Kinda Like a Quality Circle
I had already run a group process for design – of a video script – back in 1979 – and after 7 iterations that seemed as if it would go on forever – if I didn’t find a way to break that chain – I decided to form a group. That story is – here.
But when I got to Motorola in 1981 I began to be exposed to a lot from the TQM – Total Quality Management movement – and the concept of Quality Circles.
So I stole, er, adapted that concept more formerly for my ISD practices, and tried to get my clients at Motorola, in the Manufacturing, Materials and Purchasing worlds, to let me conduct Analysis and Design – and Development – BY COMMITTEE – as it became derisively known. Until it worked.
It was after a failed PILOT TEST for my 30 Manufacturing Operations Managers (MOMs or Mothers) when I took the blame so that I might advance a quick fix – assemblage of a team to process the analysis efforts and then the design efforts.
They weren’t ready for that – and the room erupted. My boss – I was skip level reporting to him at the time – was sitting in the front row – at one of Motorola’s facilities in Canada – when I proposed something else.
Instead of me working for all 30 of you – I offered to the room – why don’t you just pick the meanest son-of-a-bitch amongst you – and I’ll work for him.
My boss, and the Training leaders from the facility were aghast. But by then I knew my client group.
They had told me early on in my assignment that they were the Manufacturing Operations Managers – or MOMs – or the Mother-You-Know-Whaters – and that they were the Belch/Fart/Scratch crowd – and that upper management was sometimes embarrassed by them – which they enjoyed immensely.
So when I asked to work with the meanest SOB amongst them – they not only liked me more – they immediately knew who I was talking about.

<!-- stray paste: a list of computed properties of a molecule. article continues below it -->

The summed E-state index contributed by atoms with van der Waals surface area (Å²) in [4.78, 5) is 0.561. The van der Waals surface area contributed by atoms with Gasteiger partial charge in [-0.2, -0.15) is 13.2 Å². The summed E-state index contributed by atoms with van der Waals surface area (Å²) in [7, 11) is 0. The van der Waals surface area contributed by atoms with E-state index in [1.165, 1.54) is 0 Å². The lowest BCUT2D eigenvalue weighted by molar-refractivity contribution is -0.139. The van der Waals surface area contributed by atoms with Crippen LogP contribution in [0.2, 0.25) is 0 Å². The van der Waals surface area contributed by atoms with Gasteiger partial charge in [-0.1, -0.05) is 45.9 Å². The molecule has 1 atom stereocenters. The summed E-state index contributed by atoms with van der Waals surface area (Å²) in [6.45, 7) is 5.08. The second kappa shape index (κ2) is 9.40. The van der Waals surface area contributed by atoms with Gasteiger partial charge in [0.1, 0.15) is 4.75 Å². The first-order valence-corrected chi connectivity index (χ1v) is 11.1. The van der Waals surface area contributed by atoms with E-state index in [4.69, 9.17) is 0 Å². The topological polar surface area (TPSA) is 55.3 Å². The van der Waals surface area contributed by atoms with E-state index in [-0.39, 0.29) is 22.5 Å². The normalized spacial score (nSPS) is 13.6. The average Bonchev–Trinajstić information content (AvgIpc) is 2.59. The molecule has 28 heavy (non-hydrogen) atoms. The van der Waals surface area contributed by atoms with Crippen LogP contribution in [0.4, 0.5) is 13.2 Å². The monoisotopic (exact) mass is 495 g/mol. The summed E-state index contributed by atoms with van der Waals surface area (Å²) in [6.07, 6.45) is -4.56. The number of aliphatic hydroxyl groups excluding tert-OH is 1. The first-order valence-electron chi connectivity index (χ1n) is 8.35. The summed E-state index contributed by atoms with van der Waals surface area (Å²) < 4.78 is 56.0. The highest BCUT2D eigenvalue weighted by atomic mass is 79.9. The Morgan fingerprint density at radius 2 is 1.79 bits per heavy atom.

A MOM named Mike. Just down the road from HQ where I worked.
Soon, after I demonstrated my subservience to him, after stating my thoughts/beliefs about some decision – but then saluting and carrying out his wishes – and we proved him wrong – he began to listen to me.
I’ll never forget the next time I got together with my 30 MOM clients – in Ft. Worth – and told them how we were going to proceed on their project – “The ABCs of Supervision” – and the room erupted – as it was wont to do. As was predictable as the sun coming up each morning.
After 15 seconds of Continuous Outburst, Mike rose from his seat in the midst of them – and told them to all “shut up” – more colorfully than I’ve related here – and while pointing his finger at them collectively and individually as he pivoted back and forth across the room.
We – Mike and I – were going to pull together a small team and conduct an analysis and design effort on several of the modular Events – all intended to be Self Paced as pre-approved BY MIKE.
And that MIKE was going to name the people he wanted and the MOMs in the room had better see to it that they were in the chosen city/facility on the chosen dates – so here goes….
He named names and I wrote them on a flip chart – and then I took back the reins of the meeting to describe what we were going to produce in this meeting – using the named Master Performers – and not the Exemplars as I had been calling them in prior meetings.
Exemplars sounds way too academic to a group of crusty Belch/Fart/Scratchers – Mike taught me.
And drop that Noun Verb pattern when you write down what we tell you. We DON’T talk like that. Write down what we say how we say it.
Se we worked out the analysis and design of those first “Courses” on the Path – via a Group Process – which I facilitated under the watchful eye of Mike.